Pretexting is another common social engineering attack that involves creating a false scenario to trick the victim into revealing sensitive information. For example, an attacker might pose as a customer service representative from a company and call the victim, claiming that there is a problem with their account. The attacker might then ask the victim for their personal information, such as their Social Security number or credit card number.

Tailgating is a social engineering attack that involves following someone into a secure area without authorization. For example, an attacker might follow an employee into a building after they have used their access card to enter. Once inside, the attacker can steal sensitive information or cause other damage.

In 2023, social engineering attacks are becoming more sophisticated and targeted. Attackers are using artificial intelligence (AI) and machine learning (ML) to create more realistic and believable phishing emails and text messages. They are also using social media to gather information about their targets, which they can then use to create more personalized pretexting attacks.

To protect yourself from social engineering attacks, it is important to be aware of the different techniques that attackers use. You should also be careful about what information you share online and who you trust. If you receive an email or text message from someone you don’t know, don’t click on any links or open any attachments. Instead, contact the sender directly to verify the authenticity of the message.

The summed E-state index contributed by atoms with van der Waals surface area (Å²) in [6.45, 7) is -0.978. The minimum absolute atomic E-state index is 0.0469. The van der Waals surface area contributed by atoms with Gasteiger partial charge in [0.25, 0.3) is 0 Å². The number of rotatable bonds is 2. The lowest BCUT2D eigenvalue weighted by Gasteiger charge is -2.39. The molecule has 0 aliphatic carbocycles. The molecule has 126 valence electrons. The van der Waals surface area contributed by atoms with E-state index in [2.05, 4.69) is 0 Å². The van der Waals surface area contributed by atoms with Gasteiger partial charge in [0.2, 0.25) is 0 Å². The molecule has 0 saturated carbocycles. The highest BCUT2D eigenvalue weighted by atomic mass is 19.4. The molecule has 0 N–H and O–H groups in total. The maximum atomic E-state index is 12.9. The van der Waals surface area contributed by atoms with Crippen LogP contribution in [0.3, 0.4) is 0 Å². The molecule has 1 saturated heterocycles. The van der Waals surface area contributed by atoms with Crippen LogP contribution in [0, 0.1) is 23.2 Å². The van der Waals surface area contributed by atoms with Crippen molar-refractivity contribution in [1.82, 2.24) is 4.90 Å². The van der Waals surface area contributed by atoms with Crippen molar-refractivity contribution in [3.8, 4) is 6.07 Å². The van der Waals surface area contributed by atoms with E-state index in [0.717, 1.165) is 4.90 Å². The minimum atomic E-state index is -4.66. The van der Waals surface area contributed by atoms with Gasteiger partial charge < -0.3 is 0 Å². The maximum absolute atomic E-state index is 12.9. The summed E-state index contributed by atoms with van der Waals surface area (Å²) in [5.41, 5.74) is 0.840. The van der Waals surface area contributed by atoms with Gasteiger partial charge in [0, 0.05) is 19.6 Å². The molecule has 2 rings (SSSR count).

You should also be careful about what information you share in public places, such as coffee shops and airports. Attackers can use information that you share in these places to create more personalized social engineering attacks.

By being aware of the risks and taking steps to protect yourself, you can help to reduce your chances of becoming a victim of a social engineering attack.

Here are some additional tips for protecting yourself from social engineering attacks:

  • Be suspicious of any unsolicited emails or text messages. If you don’t recognize the sender or the message seems suspicious, don’t click on any links or open any attachments.
  • Use strong passwords and change them regularly. Don’t use the same password for multiple accounts.
  • Be careful about what information you share online. Don’t post your personal information, such as your Social Security number or credit card number, on social media or other public websites.
  • Keep your software up to date. Software updates often include security patches that can help to protect your computer from known vulnerabilities.
  • Use a security awareness training program. A security awareness training program can help you to learn how to identify and avoid social engineering attacks.

Gerald Ainomugisha is a business news reporter and freelance B2B marketer with over 10 years of experience in writing high-converting copy and content for businesses of all kinds, especially SaaS providers in the niches of HR, IT, fintech, eCommerce and web3. Since joining Upwork in 2012 (back when it was still eLance), Gerald A. has delivered great results for hundreds of clients, maintaining a 98% Job Success rate as well as 5+ years of Top Rated Plus rating (and Premium Writers Talent Cloud membership). Book a meeting with Gerald A. today to get the powerful SEO content you need! 

Gerald Ainomugisha, B2B marketing expert